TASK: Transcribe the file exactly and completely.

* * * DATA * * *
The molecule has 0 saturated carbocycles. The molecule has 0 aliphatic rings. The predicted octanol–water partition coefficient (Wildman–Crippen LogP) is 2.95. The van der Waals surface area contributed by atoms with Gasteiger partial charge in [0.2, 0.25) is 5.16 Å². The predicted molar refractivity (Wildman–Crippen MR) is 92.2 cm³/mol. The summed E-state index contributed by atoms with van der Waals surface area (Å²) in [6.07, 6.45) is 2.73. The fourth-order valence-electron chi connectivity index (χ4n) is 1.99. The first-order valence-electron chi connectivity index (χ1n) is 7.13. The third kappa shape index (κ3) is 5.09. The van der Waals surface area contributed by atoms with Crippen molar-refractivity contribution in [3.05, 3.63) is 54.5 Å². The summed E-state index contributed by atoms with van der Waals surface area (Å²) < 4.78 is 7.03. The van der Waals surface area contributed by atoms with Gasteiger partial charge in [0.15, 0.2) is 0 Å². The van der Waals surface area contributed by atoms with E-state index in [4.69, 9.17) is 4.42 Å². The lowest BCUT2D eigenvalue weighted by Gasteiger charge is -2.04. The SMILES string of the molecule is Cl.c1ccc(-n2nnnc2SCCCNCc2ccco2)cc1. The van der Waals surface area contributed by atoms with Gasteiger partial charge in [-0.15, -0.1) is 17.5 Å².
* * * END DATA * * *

The molecule has 0 saturated carbocycles. The molecule has 0 aliphatic rings. The predicted octanol–water partition coefficient (Wildman–Crippen LogP) is 2.95. The van der Waals surface area contributed by atoms with Gasteiger partial charge in [0.2, 0.25) is 5.16 Å². The predicted molar refractivity (Wildman–Crippen MR) is 92.2 cm³/mol. The summed E-state index contributed by atoms with van der Waals surface area (Å²) in [6.07, 6.45) is 2.73. The fourth-order valence-electron chi connectivity index (χ4n) is 1.99. The first-order valence-electron chi connectivity index (χ1n) is 7.13. The third kappa shape index (κ3) is 5.09. The van der Waals surface area contributed by atoms with Crippen molar-refractivity contribution in [3.05, 3.63) is 54.5 Å². The summed E-state index contributed by atoms with van der Waals surface area (Å²) < 4.78 is 7.03. The van der Waals surface area contributed by atoms with Gasteiger partial charge in [0.15, 0.2) is 0 Å². The van der Waals surface area contributed by atoms with E-state index in [4.69, 9.17) is 4.42 Å². The lowest BCUT2D eigenvalue weighted by Gasteiger charge is -2.04. The SMILES string of the molecule is Cl.c1ccc(-n2nnnc2SCCCNCc2ccco2)cc1. The van der Waals surface area contributed by atoms with Gasteiger partial charge in [-0.15, -0.1) is 17.5 Å².